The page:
Fifty Years of Urban Modeling: Macro-Statics to Micro-Dynamics

  • Michael Batty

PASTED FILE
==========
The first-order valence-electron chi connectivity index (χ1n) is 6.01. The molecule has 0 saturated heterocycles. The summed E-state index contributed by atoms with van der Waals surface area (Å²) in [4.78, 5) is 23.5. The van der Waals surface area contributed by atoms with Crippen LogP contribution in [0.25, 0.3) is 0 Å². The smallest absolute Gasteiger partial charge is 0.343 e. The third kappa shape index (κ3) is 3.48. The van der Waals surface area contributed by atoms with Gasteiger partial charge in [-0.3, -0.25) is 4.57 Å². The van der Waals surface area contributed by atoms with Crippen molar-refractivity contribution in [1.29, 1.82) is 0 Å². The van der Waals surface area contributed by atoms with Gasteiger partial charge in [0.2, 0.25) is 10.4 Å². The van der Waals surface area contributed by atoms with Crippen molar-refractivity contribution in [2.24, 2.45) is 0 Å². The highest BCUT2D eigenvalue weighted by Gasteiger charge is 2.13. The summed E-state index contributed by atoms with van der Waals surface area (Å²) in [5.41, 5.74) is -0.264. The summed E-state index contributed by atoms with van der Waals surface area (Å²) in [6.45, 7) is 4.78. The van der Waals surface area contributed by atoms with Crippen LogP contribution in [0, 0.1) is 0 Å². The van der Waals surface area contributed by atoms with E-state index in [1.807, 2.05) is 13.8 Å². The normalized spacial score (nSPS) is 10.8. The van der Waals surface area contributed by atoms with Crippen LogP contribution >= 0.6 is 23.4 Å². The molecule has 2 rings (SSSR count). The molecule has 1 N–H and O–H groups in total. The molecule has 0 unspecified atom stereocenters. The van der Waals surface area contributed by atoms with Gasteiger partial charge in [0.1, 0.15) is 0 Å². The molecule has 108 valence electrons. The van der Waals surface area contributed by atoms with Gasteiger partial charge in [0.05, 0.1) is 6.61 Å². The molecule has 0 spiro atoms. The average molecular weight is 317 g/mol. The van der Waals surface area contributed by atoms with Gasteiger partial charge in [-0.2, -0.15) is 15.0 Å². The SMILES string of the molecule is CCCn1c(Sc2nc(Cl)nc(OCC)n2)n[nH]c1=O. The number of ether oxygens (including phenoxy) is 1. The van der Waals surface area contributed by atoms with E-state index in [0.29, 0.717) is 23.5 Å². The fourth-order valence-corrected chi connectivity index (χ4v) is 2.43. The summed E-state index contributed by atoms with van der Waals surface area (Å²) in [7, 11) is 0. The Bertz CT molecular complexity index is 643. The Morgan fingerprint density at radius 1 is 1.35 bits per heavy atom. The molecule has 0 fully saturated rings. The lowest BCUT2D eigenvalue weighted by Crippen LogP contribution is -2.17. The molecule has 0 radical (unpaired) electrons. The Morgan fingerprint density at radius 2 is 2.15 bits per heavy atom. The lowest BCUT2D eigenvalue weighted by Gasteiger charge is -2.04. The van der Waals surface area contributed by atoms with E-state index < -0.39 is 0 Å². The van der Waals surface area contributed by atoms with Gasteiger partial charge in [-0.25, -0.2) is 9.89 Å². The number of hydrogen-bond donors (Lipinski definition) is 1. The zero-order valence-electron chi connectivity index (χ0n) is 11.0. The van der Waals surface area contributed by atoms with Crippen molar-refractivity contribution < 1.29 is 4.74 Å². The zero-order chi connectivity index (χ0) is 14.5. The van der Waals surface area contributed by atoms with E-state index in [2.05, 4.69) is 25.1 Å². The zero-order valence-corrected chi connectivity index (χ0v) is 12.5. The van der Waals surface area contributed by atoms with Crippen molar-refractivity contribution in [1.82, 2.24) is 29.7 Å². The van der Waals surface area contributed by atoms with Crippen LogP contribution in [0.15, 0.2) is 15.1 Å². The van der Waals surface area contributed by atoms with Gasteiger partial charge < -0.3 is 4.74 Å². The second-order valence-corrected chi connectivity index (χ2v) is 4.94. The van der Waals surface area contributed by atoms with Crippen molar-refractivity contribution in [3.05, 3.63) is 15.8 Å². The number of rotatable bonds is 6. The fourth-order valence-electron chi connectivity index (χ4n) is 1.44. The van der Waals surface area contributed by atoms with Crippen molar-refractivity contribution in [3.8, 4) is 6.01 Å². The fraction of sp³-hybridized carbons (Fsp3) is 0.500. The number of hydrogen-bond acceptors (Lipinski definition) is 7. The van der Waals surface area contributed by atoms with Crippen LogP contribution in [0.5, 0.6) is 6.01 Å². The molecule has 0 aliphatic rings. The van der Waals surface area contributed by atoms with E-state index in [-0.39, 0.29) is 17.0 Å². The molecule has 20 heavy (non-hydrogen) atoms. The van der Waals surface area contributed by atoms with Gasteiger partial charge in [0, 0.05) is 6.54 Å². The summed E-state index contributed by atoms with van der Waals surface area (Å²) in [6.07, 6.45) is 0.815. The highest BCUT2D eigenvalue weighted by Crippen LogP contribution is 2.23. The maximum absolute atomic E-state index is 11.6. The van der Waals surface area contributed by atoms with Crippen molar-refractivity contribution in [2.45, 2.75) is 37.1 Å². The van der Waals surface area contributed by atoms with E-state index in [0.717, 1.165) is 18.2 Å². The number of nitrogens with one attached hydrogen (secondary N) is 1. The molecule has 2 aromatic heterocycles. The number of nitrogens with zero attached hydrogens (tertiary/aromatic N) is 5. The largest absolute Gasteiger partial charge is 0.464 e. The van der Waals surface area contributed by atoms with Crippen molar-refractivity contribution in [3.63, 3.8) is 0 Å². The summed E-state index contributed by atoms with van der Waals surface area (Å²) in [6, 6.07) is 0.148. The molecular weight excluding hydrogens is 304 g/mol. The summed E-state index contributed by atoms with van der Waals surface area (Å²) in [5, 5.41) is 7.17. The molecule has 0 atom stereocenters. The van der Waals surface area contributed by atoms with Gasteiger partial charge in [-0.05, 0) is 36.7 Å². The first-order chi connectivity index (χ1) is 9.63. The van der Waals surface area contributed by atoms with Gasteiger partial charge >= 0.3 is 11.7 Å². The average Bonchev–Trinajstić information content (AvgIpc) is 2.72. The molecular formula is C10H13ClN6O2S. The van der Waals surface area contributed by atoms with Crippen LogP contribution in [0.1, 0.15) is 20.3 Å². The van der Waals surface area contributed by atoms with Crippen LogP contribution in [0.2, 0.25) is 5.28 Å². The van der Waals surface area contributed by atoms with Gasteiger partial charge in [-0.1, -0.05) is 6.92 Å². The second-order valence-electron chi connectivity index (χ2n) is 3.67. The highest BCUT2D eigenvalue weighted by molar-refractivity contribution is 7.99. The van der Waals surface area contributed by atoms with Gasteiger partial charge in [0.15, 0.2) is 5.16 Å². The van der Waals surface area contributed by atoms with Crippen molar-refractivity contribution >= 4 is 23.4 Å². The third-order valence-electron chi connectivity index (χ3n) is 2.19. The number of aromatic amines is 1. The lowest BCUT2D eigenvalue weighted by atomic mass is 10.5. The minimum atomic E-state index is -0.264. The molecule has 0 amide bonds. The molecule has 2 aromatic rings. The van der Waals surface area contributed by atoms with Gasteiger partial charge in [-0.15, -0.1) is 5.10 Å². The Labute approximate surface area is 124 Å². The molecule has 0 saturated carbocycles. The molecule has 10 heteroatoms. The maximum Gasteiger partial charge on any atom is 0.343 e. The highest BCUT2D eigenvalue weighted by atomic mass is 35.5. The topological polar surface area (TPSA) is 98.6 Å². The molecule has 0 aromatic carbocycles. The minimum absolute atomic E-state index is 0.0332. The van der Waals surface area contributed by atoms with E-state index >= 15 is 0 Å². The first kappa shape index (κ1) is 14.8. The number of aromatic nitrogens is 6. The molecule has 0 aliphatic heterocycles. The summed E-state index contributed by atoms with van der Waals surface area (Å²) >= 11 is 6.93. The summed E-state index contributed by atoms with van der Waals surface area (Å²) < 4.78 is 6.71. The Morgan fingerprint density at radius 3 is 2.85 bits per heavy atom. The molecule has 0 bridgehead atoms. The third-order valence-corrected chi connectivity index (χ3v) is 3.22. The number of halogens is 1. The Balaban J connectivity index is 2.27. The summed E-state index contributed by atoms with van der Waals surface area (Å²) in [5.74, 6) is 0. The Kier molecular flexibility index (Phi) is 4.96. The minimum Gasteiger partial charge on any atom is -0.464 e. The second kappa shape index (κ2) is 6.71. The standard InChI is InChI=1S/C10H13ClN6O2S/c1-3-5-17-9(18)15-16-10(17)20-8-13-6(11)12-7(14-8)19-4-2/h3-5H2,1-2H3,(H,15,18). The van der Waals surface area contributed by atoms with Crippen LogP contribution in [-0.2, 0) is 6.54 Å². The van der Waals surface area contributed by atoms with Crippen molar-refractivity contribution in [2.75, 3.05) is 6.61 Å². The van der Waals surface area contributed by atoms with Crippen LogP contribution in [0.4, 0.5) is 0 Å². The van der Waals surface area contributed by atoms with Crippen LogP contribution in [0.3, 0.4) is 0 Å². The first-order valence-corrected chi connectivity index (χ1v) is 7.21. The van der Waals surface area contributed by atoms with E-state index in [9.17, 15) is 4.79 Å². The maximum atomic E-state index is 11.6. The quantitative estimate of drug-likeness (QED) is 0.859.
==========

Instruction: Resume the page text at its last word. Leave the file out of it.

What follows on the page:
This chapter presents both a chronological and conceptual history of urban land use-transportation models movement in the context of current developments. Such models —‘urban models’ for short — first appeared in the 1950s in North America and were made possible by two interrelated forces: the development of digital computing from which large-scale simulation emanated, and policy imperatives for testing the effects of large-scale public investments on cities. Essentially, urban models are still pragmatically motivated tools for testing the impact of changes in the locations of land use and transportation on dense and usually large urban agglomerations. Planning and policy determine their rationale although their foundations are built on theoretical ideas which go back to the roots of modern social science and the influence of physics and mathematics from the time of the Enlightenment. During the brief but turbulent years since this field has developed, there have been substantial shifts in viewpoint. Indeed even the paradigms that condition what attributes of the city are to be modeled, and the way such modeling takes place, have changed. We will chart these changes, beginning with a set of intersecting time lines focusing on theoretical origins and practical applications. We will show how urban models were first conceived in aggregative, static terms when the concern was for simulating the way cities appeared at a cross-section in time. This aggregative, static conception of urban structure has slowly given way to one where much more detailed disaggregate activities appear more important and where dynamics rather than statics is the focus. This reflects as much our abilities to simulate more elaborate computational structures and collect better data as any grand theoretical revision of the way we look at the city, although such a revision is now under way As such, this chapter sets a context for many of the current advances in urban modeling reported elsewhere in this book.